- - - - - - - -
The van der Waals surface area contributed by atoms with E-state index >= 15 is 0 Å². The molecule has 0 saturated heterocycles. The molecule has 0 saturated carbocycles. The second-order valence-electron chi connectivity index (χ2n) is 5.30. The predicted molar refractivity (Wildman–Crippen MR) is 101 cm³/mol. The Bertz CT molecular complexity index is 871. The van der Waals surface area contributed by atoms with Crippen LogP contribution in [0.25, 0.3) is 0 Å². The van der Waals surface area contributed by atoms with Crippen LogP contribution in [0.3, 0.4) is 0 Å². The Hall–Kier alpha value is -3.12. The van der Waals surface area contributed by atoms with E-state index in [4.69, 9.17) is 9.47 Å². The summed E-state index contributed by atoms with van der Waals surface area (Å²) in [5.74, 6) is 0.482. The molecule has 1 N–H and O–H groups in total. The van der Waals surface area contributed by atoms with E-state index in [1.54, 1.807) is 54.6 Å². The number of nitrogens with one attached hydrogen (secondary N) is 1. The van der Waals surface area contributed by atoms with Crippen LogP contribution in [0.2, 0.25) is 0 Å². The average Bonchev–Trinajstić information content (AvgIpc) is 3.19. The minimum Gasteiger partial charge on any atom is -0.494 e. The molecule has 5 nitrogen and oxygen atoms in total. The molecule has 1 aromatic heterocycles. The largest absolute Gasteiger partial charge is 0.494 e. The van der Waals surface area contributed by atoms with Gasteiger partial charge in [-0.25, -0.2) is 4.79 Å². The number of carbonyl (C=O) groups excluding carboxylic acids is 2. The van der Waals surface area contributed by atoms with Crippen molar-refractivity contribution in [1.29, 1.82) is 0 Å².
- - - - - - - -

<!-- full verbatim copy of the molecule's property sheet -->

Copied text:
The van der Waals surface area contributed by atoms with E-state index >= 15 is 0 Å². The molecule has 0 saturated heterocycles. The molecule has 0 saturated carbocycles. The second-order valence-electron chi connectivity index (χ2n) is 5.30. The predicted molar refractivity (Wildman–Crippen MR) is 101 cm³/mol. The Bertz CT molecular complexity index is 871. The van der Waals surface area contributed by atoms with Crippen LogP contribution in [0.25, 0.3) is 0 Å². The van der Waals surface area contributed by atoms with Crippen LogP contribution in [0.3, 0.4) is 0 Å². The Hall–Kier alpha value is -3.12. The van der Waals surface area contributed by atoms with E-state index in [4.69, 9.17) is 9.47 Å². The summed E-state index contributed by atoms with van der Waals surface area (Å²) in [5.74, 6) is 0.482. The molecule has 1 N–H and O–H groups in total. The van der Waals surface area contributed by atoms with E-state index in [1.54, 1.807) is 54.6 Å². The number of nitrogens with one attached hydrogen (secondary N) is 1. The van der Waals surface area contributed by atoms with Crippen LogP contribution in [0.2, 0.25) is 0 Å². The average Bonchev–Trinajstić information content (AvgIpc) is 3.19. The minimum Gasteiger partial charge on any atom is -0.494 e. The molecule has 5 nitrogen and oxygen atoms in total. The molecule has 1 aromatic heterocycles. The largest absolute Gasteiger partial charge is 0.494 e. The van der Waals surface area contributed by atoms with Gasteiger partial charge in [-0.25, -0.2) is 4.79 Å². The number of carbonyl (C=O) groups excluding carboxylic acids is 2. The van der Waals surface area contributed by atoms with Crippen molar-refractivity contribution in [1.29, 1.82) is 0 Å².